The effects of short-term relaxation therapy on indices of heart rate variability and blood pressure in young adults.
Am J Health Promot. 2014 Sep-Oct;29(1):23-8. Epub 2013 Nov 7. PMID: 24200249
Gopal Krushna Pal
PURPOSE: Assessment of short-term practice of relaxation therapy on autonomic and cardiovascular functions in first-year medical students.
DESIGN: Case-control, interventional study.
SETTING: Medical college laboratory.
SUBJECTS: Sixty-seven medical students, divided into two groups: study group (n = 35) and control group (n = 32).
INTERVENTION: Study group subjects practiced relaxation therapy (shavasana with a soothing background music) daily 1 hour for 6 weeks. Control group did not practice relaxation techniques.
MEASURES: Cardiovascular parameters and spectral indices of heart rate variability (HRV) were recorded before and after the 6-week practice of relaxation therapy.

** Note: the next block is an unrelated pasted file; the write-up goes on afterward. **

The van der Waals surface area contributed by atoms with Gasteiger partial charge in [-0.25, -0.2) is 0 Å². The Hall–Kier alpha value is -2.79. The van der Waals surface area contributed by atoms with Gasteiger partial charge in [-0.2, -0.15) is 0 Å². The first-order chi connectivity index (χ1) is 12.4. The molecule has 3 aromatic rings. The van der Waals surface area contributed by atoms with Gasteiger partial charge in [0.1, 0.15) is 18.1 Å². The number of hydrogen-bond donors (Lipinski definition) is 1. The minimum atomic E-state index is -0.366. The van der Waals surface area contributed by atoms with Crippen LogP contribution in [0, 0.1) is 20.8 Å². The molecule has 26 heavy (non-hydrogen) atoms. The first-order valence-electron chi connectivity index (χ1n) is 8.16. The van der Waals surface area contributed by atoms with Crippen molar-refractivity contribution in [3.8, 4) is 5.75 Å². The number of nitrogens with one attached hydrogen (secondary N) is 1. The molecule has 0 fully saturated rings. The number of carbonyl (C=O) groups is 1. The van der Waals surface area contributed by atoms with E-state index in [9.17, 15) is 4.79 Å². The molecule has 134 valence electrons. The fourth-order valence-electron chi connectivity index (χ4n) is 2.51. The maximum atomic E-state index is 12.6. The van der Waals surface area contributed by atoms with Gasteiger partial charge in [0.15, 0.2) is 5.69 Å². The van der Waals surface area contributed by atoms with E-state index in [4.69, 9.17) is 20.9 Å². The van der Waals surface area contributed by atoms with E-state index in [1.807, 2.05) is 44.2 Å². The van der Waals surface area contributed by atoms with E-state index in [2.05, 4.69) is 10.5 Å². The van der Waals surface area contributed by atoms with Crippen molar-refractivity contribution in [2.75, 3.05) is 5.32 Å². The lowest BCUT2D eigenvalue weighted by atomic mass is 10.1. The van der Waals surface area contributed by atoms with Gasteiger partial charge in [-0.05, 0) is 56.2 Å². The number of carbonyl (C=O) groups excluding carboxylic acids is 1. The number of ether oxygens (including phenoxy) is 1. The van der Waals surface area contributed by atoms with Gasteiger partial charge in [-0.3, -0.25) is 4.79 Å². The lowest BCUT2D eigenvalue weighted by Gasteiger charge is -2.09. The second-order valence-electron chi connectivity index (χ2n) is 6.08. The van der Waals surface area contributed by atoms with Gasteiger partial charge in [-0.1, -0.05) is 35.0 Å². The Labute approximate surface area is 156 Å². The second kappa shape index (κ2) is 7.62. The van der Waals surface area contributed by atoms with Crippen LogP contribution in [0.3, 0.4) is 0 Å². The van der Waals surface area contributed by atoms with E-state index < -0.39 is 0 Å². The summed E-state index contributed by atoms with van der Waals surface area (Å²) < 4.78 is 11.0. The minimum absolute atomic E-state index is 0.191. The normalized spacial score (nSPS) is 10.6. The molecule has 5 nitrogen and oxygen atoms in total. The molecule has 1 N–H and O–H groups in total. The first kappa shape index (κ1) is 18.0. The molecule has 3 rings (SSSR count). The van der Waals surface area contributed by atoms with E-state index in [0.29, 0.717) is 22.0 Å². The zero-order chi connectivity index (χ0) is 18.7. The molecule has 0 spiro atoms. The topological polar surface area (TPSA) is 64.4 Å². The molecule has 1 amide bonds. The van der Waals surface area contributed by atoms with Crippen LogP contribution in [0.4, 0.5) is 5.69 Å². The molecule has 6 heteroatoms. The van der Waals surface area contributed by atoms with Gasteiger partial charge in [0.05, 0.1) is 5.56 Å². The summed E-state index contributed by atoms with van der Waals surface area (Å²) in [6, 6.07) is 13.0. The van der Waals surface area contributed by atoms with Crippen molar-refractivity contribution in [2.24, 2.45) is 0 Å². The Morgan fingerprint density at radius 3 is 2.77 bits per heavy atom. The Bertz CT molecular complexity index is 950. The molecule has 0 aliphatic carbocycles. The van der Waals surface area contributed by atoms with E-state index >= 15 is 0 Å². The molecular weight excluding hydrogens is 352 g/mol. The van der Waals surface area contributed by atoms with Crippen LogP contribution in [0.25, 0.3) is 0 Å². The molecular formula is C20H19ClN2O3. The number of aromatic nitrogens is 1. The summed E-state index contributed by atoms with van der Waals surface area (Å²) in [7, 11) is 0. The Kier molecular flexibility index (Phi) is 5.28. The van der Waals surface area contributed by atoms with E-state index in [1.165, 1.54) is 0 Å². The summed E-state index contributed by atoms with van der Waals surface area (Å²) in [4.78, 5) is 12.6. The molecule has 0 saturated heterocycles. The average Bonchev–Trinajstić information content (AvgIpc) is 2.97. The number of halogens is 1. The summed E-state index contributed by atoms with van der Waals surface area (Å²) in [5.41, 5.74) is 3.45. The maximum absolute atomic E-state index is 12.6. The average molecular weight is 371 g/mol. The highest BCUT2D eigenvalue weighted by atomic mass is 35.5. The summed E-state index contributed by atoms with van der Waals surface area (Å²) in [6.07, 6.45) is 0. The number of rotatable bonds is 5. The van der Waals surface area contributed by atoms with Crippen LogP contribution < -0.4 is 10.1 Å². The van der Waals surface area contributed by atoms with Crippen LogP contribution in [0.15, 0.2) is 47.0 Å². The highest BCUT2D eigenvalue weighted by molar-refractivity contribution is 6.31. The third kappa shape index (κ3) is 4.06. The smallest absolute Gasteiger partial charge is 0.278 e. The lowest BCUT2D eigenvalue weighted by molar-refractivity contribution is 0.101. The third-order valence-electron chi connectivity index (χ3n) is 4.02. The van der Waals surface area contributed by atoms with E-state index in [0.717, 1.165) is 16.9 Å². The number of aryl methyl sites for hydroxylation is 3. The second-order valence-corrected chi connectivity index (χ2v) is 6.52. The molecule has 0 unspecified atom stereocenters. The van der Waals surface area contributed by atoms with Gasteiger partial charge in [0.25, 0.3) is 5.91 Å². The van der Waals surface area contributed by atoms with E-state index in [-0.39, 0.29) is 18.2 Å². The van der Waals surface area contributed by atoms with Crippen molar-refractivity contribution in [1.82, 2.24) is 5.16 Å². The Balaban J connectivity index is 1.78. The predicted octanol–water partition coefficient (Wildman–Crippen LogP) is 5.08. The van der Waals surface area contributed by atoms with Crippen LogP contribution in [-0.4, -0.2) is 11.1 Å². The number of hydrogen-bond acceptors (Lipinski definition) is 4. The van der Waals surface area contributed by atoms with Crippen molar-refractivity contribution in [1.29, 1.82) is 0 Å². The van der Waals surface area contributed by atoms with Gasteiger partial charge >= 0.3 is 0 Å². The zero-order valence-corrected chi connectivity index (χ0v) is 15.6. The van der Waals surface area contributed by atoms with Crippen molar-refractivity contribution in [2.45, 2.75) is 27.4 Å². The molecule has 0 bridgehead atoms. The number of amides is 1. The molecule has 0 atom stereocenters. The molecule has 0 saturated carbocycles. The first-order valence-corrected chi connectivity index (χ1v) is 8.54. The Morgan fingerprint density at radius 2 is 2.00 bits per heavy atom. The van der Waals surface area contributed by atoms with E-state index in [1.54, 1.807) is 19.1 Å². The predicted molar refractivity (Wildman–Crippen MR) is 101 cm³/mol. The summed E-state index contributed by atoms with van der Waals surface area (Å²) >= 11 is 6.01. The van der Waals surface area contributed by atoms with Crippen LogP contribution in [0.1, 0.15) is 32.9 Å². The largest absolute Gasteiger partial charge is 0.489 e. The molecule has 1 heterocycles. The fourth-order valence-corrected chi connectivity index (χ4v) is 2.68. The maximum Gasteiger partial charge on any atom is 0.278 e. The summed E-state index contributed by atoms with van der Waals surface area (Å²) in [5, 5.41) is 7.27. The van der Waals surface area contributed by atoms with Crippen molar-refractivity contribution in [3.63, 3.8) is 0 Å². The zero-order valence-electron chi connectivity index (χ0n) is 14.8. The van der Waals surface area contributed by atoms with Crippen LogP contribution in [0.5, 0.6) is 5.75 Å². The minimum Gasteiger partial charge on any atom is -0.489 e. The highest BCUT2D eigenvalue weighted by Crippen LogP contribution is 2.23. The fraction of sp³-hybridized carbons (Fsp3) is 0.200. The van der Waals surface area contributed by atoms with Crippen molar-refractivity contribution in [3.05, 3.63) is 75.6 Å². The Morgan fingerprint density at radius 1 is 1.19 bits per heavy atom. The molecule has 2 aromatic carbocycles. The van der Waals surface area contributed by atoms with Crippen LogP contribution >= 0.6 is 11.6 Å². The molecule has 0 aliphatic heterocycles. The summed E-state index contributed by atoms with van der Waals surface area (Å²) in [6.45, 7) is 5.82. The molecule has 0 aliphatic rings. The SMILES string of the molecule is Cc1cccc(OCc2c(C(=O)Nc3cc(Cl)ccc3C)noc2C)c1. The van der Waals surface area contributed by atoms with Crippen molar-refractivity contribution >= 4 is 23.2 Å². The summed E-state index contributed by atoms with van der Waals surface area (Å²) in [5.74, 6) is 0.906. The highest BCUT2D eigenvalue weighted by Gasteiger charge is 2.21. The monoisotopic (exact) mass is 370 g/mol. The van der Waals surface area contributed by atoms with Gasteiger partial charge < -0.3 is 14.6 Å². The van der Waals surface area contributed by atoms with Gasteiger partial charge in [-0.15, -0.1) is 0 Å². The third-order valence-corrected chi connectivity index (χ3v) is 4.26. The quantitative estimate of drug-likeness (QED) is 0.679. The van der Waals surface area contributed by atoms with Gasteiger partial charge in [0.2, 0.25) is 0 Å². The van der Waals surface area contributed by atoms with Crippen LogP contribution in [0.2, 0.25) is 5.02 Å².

ANALYSIS: The data between the groups and the data before and after practice of relaxation techniques were analyzed by one-way analysis of variance and Student t-test. In the study group, prediction of low-frequency to high-frequency ratio (LF-HF) of HRV, the marker of sympathovagal balance, to blood pressure (BP) status was assessed by logistic regression.
RESULTS: In the study group, there was significant reduction in heart rate (p = .0001), systolic (p = .0010) and diastolic (p = .0021) pressure, and rate pressure product (p<.0001), and improvement in HRV indices, following 6 weeks of relaxation therapy. As determined by regression model, prediction of LF-HF to BP status was more significant (odds ratio, 2.7; p = .009) after practice of relaxation therapy. There was no significant alteration in these parameters in control subjects.
CONCLUSION: Short-term practice of relaxation therapy can improve autonomic balance and promote cardiovascular health of medical students. Sympathovagal balance is directly linked to BP status in these individuals.